Oak wilt is a systematic disease caused by the fungus, Bretziella fagacearum (formerly Ceratocystis fagacearum). The fungus invades the water-conducting tissues of oak trees. The black oak group (red, black, scarlet, and pin oaks) is more susceptible than the white oak group (white, bur, chinkapin, and swamp oaks). Oak wilt ranges from Minnesota east to Pennsylvania, south to South Carolina and Tennessee, west to central Texas, and north through Kansas and Nebraska. Infection through wounds is especially critical between April 1 and July 1 and during later periods of summer rains. There is no cure for oak wilt, so control consists of measures to prevent the disease from spreading.

Symptoms and Diagnosis

The first symptoms include a dull-green appearance of wilted leaves. Later, wilted leaves curl and turn tan or bronze, beginning at the outer portions of the leaves. The base of the leaf and the main vein will remain green for some time. Defoliation may be delayed for weeks. Peeled bark or a cut branch from an infected tree may show a brown or black discoloration in the outer annual sapwood ring. A positive diagnosis of oak wilt requires laboratory culturing and identification.

Life Cycle

The fungus spreads through the water-conducting vessels of the sapwood. The tree’s response to the presence of the fungus results in the disruption of sap flow, and the affected areas wilt. Oak wilt can spread to healthy trees through natural grafts with roots of adjacent oaks of the same species up to 50 feet apart. Root grafts join together the vascular systems of the trees, forming a network through which the disease can spread. The disease can also be spread by sap-feeding beetles that transmit spores of the oak wilt fungus from infected trees to healthy ones.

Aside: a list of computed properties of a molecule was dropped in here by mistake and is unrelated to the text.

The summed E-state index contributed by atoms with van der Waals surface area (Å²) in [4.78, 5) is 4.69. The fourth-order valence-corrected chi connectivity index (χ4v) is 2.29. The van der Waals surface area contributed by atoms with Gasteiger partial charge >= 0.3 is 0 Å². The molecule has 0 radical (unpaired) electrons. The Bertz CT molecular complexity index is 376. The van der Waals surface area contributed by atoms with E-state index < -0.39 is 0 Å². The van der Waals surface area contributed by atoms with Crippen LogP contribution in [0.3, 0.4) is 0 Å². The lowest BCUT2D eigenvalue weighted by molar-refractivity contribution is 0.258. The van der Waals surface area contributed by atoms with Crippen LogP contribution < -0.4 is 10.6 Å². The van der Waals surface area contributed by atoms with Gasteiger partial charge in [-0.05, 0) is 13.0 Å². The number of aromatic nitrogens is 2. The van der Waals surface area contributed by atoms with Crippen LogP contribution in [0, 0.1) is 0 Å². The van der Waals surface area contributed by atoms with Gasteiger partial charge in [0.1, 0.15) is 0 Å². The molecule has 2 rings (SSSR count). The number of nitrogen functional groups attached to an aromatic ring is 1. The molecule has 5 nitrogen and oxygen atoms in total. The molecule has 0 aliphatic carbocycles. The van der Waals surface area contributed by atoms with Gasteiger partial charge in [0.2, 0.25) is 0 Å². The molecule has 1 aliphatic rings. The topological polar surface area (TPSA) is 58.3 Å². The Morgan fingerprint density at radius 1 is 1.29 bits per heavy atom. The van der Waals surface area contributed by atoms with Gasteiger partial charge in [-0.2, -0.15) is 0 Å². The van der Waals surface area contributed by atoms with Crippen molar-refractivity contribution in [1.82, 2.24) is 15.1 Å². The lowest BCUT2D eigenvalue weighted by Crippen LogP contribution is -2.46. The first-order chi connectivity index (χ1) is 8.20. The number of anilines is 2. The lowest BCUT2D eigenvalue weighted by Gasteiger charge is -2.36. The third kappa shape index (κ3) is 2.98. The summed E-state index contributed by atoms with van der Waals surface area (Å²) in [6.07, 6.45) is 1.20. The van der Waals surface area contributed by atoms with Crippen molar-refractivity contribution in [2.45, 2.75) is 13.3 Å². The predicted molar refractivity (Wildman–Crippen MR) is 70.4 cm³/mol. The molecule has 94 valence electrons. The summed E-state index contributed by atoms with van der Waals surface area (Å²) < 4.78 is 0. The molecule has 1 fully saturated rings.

Integrated Pest Management Strategies

1. There is no cure for the disease. If oak wilt is suspected, a laboratory test is needed to make a positive diagnosis. Contact an arborist or an extension office on sampling procedures and fees associated with the laboratory testing. Samples of freshly wilted stems (not dead) about 1/2 to 1 inch in diameter and 6–10 inches in length are needed for the laboratory test.

2. Sever root grafts. Destroying root grafts with chemicals or by mechanical means can slow the spread of the disease from diseased to healthy oak trees. Since there is a delay between infection and the appearance of symptoms, destroying root grafts is a gamble. Root grafts do not occur between the black oak and white oak groups.

3. Improve plant vigor. Your best guard against getting oak wilt is to keep your oak trees, especially oaks in the black oak group, healthy. If your oak trees do not appear in the best of health, have an experienced arborist evaluate their health and recommend a course of action. Mild cases in white oaks may respond to pruning of diseased wood plus fertilizing and watering to increase plant vigor.

4. Avoid pruning or wounding the tree between mid-March and late June. During this time of year, insects carrying the disease are attracted by the sap which flows freely from wounds. The safest time to prune oaks is during winter before mid-March.

5. Plant white oaks rather than the more susceptible black oaks. If you do plant black oaks, be certain they are more than 50 feet apart to eliminate future disease spread via root grafts. Limit black oak use where oak wilt is prevalent.

Organic Strategies

Strategies 1, 2, 4, and 5 are strictly organic approaches. Using an appropriate organic fertilizer would be a viable organic approach to Strategy 3.